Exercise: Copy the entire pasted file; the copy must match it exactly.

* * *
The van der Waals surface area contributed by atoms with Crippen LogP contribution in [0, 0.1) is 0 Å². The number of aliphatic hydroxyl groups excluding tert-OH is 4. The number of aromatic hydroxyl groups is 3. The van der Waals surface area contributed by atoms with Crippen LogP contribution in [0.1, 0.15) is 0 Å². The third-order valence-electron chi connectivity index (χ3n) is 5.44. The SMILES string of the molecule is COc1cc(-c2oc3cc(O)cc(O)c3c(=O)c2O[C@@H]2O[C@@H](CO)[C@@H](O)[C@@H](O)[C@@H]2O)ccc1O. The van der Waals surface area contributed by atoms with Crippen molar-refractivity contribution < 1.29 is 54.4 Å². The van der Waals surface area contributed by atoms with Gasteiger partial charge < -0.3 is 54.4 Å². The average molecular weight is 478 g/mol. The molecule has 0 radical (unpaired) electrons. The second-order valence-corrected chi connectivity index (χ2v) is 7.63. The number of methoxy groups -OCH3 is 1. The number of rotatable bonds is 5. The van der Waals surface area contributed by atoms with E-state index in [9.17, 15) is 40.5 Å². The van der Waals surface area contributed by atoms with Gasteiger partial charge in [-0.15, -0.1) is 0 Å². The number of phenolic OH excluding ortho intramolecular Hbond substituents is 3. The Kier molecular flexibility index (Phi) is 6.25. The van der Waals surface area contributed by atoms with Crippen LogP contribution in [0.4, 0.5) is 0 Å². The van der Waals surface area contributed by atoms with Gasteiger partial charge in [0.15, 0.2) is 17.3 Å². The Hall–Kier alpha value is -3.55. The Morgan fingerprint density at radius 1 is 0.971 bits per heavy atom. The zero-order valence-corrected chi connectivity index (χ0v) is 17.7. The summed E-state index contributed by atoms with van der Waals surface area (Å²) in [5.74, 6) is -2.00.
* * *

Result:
The van der Waals surface area contributed by atoms with Crippen LogP contribution in [0, 0.1) is 0 Å². The number of aliphatic hydroxyl groups excluding tert-OH is 4. The number of aromatic hydroxyl groups is 3. The van der Waals surface area contributed by atoms with Crippen LogP contribution in [0.1, 0.15) is 0 Å². The third-order valence-electron chi connectivity index (χ3n) is 5.44. The SMILES string of the molecule is COc1cc(-c2oc3cc(O)cc(O)c3c(=O)c2O[C@@H]2O[C@@H](CO)[C@@H](O)[C@@H](O)[C@@H]2O)ccc1O. The van der Waals surface area contributed by atoms with Crippen molar-refractivity contribution < 1.29 is 54.4 Å². The van der Waals surface area contributed by atoms with Gasteiger partial charge < -0.3 is 54.4 Å². The average molecular weight is 478 g/mol. The molecule has 0 radical (unpaired) electrons. The second-order valence-corrected chi connectivity index (χ2v) is 7.63. The number of methoxy groups -OCH3 is 1. The number of rotatable bonds is 5. The van der Waals surface area contributed by atoms with E-state index in [9.17, 15) is 40.5 Å². The van der Waals surface area contributed by atoms with Gasteiger partial charge in [-0.15, -0.1) is 0 Å². The number of phenolic OH excluding ortho intramolecular Hbond substituents is 3. The Kier molecular flexibility index (Phi) is 6.25. The van der Waals surface area contributed by atoms with Crippen LogP contribution in [0.4, 0.5) is 0 Å². The van der Waals surface area contributed by atoms with Gasteiger partial charge in [0.15, 0.2) is 17.3 Å². The Hall–Kier alpha value is -3.55. The Morgan fingerprint density at radius 1 is 0.971 bits per heavy atom. The zero-order valence-corrected chi connectivity index (χ0v) is 17.7. The summed E-state index contributed by atoms with van der Waals surface area (Å²) in [5.74, 6) is -2.00.